Within the past few decades, bullying has escalated in the United States and abroad, traumatizing school aged youth. With the use of the Internet and other technology, bullying activities have brought greater exposure to its victims and has caused greater embarrassment and shame. This has often resulted in various emotional disorders, suicide attempts and ultimately death. Parents dealing with children who are bullying victims should take appropriate steps to address the issue. So what is Peer Pressure Bullying?
Not only are the youth victims of bullying, but adults are victims of bullying too. Nationwide programs should be put into place to provide solutions for victims and the bullies themselves, who often act out due to peer pressure.
How To Deal With Your Child When They Are Victims Of Bullying
One of every parent’s greatest fears is to learn that their child is being bullied, which should be taken seriously as it can cause lasting devastating effects in a variety of ways. Although bullying has been around for years, today it’s much more severe due primarily to the detrimental effects of the hurtful words and images that can circulate in cyberspace for years.
Most parents’ initial reaction to finding out that their child is being bullied is to retaliate and take matters into their own hands. However, several responsible steps should take place to address the issue instead. In fact according to the Mayo Clinic, appropriate authorities should be contacted, such as teachers, guidance counselors or principals, with factual, matter-of-fact information, such as dates, times, people involved and the types of bullying activity that occurred. Additional follow up information should also be obtained, such as who was contacted, the actions taken, who was involved and the results. Additionally, parents should ask their children’s school about their bullying policies and procedures, and how teachers and other staff are required to address any suspected or acknowledged bullying activities.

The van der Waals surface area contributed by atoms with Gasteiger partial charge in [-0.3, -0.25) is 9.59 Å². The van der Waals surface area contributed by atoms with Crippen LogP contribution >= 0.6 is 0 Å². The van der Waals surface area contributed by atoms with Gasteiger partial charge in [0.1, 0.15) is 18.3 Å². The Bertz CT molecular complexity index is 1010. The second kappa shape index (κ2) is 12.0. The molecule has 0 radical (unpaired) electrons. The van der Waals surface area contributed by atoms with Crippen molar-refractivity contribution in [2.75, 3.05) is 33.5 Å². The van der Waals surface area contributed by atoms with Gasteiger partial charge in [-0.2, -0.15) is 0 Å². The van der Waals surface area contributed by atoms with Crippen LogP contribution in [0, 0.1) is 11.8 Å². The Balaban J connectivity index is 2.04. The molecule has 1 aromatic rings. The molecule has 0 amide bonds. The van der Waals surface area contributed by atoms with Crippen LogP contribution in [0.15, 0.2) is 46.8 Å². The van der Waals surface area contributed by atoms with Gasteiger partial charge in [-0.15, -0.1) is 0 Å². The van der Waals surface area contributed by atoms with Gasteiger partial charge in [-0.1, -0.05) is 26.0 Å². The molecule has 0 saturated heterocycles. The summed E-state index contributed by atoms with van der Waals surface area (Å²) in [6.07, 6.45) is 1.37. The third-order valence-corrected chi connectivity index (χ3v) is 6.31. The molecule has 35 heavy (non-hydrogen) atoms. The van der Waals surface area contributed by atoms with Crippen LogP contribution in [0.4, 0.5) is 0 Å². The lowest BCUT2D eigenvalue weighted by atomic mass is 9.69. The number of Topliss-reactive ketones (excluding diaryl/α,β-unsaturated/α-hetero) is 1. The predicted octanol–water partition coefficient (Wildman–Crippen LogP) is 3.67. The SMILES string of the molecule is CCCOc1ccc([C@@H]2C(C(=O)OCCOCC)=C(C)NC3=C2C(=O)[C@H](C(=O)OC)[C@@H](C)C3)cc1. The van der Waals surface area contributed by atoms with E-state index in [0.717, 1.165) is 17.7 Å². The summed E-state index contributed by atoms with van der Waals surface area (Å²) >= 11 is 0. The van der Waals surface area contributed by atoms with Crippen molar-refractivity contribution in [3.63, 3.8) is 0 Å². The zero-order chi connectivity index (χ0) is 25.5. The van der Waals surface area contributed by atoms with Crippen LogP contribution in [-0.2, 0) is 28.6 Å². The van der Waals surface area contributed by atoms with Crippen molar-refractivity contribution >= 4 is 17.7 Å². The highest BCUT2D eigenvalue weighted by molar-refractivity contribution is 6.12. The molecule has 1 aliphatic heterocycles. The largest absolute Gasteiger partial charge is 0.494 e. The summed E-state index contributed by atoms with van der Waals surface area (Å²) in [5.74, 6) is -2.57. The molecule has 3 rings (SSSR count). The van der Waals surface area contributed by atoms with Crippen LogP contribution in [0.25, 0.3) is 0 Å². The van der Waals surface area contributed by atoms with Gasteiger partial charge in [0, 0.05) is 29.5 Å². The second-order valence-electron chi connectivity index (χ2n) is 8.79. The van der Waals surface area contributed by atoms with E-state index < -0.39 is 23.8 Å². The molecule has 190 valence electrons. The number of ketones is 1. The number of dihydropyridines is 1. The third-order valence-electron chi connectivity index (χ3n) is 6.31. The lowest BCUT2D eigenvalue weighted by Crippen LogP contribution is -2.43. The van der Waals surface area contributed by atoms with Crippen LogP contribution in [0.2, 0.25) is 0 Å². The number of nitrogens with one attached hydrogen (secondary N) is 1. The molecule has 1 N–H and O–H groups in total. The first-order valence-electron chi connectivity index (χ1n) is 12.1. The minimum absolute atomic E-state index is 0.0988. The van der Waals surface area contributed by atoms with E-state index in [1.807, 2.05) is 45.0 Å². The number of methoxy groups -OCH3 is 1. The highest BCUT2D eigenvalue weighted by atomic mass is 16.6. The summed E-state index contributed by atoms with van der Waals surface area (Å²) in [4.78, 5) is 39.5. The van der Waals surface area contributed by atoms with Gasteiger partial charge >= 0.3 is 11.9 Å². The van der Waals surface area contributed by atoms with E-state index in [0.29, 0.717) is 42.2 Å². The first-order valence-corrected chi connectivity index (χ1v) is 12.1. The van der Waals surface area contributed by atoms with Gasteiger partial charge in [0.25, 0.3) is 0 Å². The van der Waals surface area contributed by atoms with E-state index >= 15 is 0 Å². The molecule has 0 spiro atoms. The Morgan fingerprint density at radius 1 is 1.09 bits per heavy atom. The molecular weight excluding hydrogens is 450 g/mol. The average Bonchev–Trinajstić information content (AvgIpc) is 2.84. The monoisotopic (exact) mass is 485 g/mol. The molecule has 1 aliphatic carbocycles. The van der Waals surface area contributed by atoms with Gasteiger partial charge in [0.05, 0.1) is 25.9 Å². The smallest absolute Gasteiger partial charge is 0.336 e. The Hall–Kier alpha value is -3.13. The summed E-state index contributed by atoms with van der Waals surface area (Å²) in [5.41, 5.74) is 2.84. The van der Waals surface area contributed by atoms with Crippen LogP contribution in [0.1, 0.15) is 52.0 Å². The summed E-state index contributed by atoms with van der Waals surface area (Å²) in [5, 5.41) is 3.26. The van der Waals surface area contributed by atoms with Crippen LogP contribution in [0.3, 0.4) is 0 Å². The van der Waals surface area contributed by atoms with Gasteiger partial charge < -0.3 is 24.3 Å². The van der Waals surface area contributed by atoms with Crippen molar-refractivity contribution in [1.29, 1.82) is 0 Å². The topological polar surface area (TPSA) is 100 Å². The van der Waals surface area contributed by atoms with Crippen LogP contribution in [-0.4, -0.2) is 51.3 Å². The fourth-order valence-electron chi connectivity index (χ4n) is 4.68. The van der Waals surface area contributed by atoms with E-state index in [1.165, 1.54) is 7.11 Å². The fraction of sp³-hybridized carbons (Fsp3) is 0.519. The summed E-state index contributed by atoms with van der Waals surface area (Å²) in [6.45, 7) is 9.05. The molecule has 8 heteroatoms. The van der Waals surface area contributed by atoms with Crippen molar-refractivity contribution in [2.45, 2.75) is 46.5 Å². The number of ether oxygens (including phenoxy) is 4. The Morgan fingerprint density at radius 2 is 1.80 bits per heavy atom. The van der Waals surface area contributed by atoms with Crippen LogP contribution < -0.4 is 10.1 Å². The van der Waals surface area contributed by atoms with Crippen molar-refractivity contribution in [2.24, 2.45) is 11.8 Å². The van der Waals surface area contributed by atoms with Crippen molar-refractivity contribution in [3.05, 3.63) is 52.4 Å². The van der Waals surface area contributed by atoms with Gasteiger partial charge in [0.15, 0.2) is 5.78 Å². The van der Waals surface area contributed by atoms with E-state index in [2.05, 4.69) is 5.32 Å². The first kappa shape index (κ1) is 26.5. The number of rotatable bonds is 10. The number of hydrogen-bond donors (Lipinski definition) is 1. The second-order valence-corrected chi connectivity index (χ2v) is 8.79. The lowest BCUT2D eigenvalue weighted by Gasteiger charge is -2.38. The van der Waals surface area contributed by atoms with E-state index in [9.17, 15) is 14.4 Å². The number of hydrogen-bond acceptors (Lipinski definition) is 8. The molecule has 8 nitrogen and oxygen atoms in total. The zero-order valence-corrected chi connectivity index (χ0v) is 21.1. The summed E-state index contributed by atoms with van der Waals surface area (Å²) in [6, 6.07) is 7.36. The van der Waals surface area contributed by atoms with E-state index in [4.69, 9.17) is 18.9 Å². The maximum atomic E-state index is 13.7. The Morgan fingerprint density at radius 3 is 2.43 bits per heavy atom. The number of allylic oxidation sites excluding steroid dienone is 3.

According to Mayo Clinic, parents should not recommend retaliation, but should suggest that their child ask a teacher or coach for help and stay with a group or with friends when bullying activities are likely to take place. Bullies often fall into peer pressure bullying, and bully their victims when in groups or with friends.
Youth Bullying Facts
Each year over 3.2 million school aged students are victims of bullying, resulting in approximately 160,000 students staying home from school. Studies also show that suicide is the third leading cause of death among teenagers and approximately half of youth related suicides are linked to incidents of bullying. According to www.bullyingstatistics.org, bullying is responsible for approximately 4,400 deaths annually, and for each successful suicide among youth, there are about 100 suicide attempts. Additionally, 14 percent of bullying victims have considered suicide and almost 7 percent have actually made suicide attempts.
Bullying victims who have not made suicide attempts have suffered in other ways, such as in anger, depression, anxiety, frustration, fear, embarrassment, shame, isolation, decreases in academic performance and dropping out of school.
Bullying comes in a variety of forms, including the following: